What is it about horror? It seems like every other month audiences are being bombarded with some other PG-13 rip-off of a Japanese horror movie or a sensationalized reboot of some of the horror classics that came before them. But what about the originals? Sure, you can play the “ugly American” card and claim cultural ignorance to some of the Asian horror movies that produce, but with the American (well, North American at least considering some productions are Canadian) slashers of the late 70s and early 80s, what’s our excuse?
I mean, forget the fact that some of these franchises only came into existence 30 years ago. 30 years ago, in the grand scheme of things, really isn’t that long, but considering that I myself am only 23, I’m willing to buy the excuse of “oh, but it was before my time.” Sure, it’s shitty, but whatever, I kinda get why people would use that line.
But my counter to that is that these movies aren’t singular events. You didn’t have to be around for the original release of Friday the 13th to appreciate the impact that it’s had. Lord knows I love it for what it is, but I’ll never know what it was like when the slasher craze first swept the nation. I can understand people that have watched these franchises evolve having more of an emotional connection with the movies, but like I said, it’s not necessary.
Chances are if you weren’t around for the first one, you’ve been around for at least one of the sequels. For those that are new here, my particular obsession with slashers knows no real bounds nor does it make much logical sense, but that’s neither here nor there. My particular loves are the big three; Halloween, Friday the 13th, and A Nightmare on Elm Street. All three of these franchises (not including the questionable reboots of each one of them) have lived in America’s pop culture consciousness since Michael’s first stabbing in 1978 to Freddy and Jason’s “final” showdown in 2003. So, like I said, whether you watched them or not, these figures influences have been long lasting and surprisingly visible considering the low-profile origins of slasher cinema.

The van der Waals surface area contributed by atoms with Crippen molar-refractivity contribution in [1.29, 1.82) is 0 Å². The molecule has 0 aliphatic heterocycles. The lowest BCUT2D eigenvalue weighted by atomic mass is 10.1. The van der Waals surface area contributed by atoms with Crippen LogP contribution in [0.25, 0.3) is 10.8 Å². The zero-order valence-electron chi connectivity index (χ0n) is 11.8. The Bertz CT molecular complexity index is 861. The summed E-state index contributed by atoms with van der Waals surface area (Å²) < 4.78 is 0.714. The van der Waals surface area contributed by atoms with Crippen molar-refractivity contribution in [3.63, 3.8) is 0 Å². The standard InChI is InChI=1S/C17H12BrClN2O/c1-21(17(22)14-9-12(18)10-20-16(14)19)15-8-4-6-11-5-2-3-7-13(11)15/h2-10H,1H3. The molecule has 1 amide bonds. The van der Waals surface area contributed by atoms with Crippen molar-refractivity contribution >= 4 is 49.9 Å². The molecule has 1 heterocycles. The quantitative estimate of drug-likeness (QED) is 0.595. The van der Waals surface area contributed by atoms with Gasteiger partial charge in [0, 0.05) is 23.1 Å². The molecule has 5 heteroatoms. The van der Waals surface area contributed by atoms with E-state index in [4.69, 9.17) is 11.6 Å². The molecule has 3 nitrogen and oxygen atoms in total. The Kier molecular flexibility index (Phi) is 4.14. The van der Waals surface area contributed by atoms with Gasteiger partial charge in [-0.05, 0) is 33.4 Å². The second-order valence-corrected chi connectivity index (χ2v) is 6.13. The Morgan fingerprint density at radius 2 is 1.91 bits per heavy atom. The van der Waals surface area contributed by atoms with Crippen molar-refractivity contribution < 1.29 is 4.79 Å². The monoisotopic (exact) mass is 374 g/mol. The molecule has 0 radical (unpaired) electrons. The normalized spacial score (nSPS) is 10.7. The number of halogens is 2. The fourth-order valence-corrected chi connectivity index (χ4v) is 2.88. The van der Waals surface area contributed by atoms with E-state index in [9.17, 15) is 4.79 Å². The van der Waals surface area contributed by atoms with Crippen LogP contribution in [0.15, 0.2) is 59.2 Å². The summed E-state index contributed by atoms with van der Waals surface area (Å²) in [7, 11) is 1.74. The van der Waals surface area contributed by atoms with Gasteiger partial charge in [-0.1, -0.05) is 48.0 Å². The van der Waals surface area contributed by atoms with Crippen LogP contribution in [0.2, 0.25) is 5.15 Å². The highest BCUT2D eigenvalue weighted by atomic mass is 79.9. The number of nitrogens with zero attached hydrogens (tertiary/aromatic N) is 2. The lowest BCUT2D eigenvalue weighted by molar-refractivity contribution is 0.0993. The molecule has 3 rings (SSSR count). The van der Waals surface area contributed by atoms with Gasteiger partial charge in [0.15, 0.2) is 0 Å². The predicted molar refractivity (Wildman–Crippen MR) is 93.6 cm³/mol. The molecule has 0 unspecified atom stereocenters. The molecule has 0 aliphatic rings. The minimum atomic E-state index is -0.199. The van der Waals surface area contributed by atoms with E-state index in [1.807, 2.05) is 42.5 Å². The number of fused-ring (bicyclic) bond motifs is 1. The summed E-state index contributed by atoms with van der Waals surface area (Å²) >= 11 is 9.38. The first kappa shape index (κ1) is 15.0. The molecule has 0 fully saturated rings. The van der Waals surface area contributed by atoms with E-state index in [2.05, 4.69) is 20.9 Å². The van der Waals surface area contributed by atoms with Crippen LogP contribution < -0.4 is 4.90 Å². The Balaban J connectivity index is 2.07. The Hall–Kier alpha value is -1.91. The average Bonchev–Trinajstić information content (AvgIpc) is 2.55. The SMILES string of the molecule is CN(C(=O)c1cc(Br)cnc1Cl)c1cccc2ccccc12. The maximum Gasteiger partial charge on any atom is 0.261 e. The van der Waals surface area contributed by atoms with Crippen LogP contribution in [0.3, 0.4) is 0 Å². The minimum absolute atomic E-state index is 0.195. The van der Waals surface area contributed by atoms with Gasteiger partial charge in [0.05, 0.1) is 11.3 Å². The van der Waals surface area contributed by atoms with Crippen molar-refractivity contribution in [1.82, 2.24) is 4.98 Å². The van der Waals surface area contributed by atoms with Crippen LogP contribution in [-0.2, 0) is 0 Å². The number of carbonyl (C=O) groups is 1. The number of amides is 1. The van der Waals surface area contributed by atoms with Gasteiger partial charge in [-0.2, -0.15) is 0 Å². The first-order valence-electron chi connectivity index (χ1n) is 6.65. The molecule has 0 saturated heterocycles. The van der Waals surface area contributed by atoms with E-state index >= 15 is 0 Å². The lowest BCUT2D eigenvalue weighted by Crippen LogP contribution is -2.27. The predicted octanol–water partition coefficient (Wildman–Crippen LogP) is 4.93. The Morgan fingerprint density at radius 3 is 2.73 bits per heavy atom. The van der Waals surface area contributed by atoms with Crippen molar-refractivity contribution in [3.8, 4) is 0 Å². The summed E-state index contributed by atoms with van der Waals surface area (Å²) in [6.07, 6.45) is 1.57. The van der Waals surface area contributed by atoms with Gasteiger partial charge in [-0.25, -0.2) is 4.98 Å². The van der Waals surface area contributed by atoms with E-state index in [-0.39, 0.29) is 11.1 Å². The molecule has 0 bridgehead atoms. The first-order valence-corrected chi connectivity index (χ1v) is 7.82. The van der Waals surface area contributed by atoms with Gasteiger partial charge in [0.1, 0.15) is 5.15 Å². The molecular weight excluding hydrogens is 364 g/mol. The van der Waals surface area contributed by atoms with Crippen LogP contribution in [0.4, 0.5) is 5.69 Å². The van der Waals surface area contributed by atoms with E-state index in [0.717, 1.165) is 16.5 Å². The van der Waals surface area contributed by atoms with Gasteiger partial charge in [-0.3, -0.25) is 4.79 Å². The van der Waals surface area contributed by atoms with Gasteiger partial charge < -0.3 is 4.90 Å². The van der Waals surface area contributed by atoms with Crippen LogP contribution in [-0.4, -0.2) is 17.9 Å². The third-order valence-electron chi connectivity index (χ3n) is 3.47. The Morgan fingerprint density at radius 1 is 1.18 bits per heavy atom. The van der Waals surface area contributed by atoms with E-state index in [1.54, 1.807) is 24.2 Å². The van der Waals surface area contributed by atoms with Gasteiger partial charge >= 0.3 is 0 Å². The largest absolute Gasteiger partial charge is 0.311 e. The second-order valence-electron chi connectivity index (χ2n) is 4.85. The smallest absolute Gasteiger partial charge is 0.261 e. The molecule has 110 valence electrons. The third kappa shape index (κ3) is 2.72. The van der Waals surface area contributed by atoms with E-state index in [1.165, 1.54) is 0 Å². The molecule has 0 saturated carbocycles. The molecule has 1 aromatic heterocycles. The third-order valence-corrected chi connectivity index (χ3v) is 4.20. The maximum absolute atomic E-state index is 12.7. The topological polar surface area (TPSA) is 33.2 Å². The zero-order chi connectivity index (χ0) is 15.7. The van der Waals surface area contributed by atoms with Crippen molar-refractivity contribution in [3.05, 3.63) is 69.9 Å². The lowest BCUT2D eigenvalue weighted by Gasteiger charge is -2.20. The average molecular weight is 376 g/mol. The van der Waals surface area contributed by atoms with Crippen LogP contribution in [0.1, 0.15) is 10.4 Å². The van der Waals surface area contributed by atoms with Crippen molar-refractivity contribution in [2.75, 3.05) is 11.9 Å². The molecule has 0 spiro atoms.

But what is it about these three villains that make them so memorable? Why are Michael, jason, and Freddy household names while others, such as Leatherface, are regarded as one hit wonders and largely ignored in studies of franchise horror? The fact of the matter is, this isn’t an easy question to answer. It may even be an impossible one to answer, but there’s something to be said about iconography. Sure, Leatherface has a certain screen presence, but Matthew McConaughey and Renee Zellwegger in that last one is enough to undo any positive aspects of these films.
For Michael, it’s his mask. For Jason, it’s his mask. For Freddy, it’s in his weapon of choice. These are such simple stylistic choices, but these are the ones that live with us. Tell me, whether you’ve seen the movie or not, you don’t understand who somebody’s dressed up as on halloween if they’re wearing a hockey mask and carrying a machete. It’s so seared into our minds that these three core villains are pop culture deities. It may be as simple as the fact that these films were on the forefront of the slasher movement, whereas movies like Texas Chainsaw massacre took 12 years to produce a sequel, or it may just be the fact that these franchise runners wouldn’t let us forget these villains by churning out yet another sequel every 2 or 3 years. Whatever the reasoning, halloween,/i>, Friday the 13th, and A Nightmare on Elm Street have proven themselves to be indispensable in America’s ongoing pop culture love affair.